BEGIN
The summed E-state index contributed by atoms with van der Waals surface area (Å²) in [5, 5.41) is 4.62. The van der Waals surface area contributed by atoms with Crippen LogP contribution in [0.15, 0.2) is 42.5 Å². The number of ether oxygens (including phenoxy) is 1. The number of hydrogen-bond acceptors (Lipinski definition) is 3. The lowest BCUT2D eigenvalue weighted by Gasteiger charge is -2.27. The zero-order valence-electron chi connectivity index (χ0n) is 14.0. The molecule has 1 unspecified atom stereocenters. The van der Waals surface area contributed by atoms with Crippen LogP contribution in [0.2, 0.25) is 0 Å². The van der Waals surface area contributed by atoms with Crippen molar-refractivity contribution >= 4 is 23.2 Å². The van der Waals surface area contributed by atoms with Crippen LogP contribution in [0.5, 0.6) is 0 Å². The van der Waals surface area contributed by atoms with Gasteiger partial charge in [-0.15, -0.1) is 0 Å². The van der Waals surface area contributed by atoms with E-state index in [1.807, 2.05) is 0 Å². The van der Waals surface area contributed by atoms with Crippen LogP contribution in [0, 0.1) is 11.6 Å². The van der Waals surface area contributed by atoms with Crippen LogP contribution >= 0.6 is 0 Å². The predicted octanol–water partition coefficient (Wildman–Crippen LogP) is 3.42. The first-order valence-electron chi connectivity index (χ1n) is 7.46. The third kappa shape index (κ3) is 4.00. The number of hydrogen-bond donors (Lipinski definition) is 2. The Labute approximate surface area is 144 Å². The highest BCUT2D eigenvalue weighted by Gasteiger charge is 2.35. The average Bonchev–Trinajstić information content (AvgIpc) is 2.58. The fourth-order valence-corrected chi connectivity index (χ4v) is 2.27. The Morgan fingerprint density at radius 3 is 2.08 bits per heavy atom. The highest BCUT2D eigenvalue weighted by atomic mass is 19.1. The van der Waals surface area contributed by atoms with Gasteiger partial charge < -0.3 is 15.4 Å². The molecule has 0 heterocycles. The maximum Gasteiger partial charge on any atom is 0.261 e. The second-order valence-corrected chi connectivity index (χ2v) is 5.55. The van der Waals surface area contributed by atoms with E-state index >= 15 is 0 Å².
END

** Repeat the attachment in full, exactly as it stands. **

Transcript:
The summed E-state index contributed by atoms with van der Waals surface area (Å²) in [5, 5.41) is 4.62. The van der Waals surface area contributed by atoms with Crippen LogP contribution in [0.15, 0.2) is 42.5 Å². The number of ether oxygens (including phenoxy) is 1. The number of hydrogen-bond acceptors (Lipinski definition) is 3. The lowest BCUT2D eigenvalue weighted by Gasteiger charge is -2.27. The zero-order valence-electron chi connectivity index (χ0n) is 14.0. The molecule has 1 unspecified atom stereocenters. The van der Waals surface area contributed by atoms with Crippen LogP contribution in [0.2, 0.25) is 0 Å². The van der Waals surface area contributed by atoms with Crippen molar-refractivity contribution >= 4 is 23.2 Å². The van der Waals surface area contributed by atoms with Crippen LogP contribution in [0.5, 0.6) is 0 Å². The van der Waals surface area contributed by atoms with Gasteiger partial charge in [-0.15, -0.1) is 0 Å². The van der Waals surface area contributed by atoms with E-state index in [1.807, 2.05) is 0 Å². The van der Waals surface area contributed by atoms with Crippen LogP contribution in [0, 0.1) is 11.6 Å². The van der Waals surface area contributed by atoms with Crippen LogP contribution >= 0.6 is 0 Å². The predicted octanol–water partition coefficient (Wildman–Crippen LogP) is 3.42. The first-order valence-electron chi connectivity index (χ1n) is 7.46. The third kappa shape index (κ3) is 4.00. The number of hydrogen-bond donors (Lipinski definition) is 2. The Labute approximate surface area is 144 Å². The highest BCUT2D eigenvalue weighted by Gasteiger charge is 2.35. The average Bonchev–Trinajstić information content (AvgIpc) is 2.58. The fourth-order valence-corrected chi connectivity index (χ4v) is 2.27. The Morgan fingerprint density at radius 3 is 2.08 bits per heavy atom. The highest BCUT2D eigenvalue weighted by atomic mass is 19.1. The van der Waals surface area contributed by atoms with Gasteiger partial charge < -0.3 is 15.4 Å². The molecule has 0 heterocycles. The maximum Gasteiger partial charge on any atom is 0.261 e. The second-order valence-corrected chi connectivity index (χ2v) is 5.55. The van der Waals surface area contributed by atoms with E-state index >= 15 is 0 Å².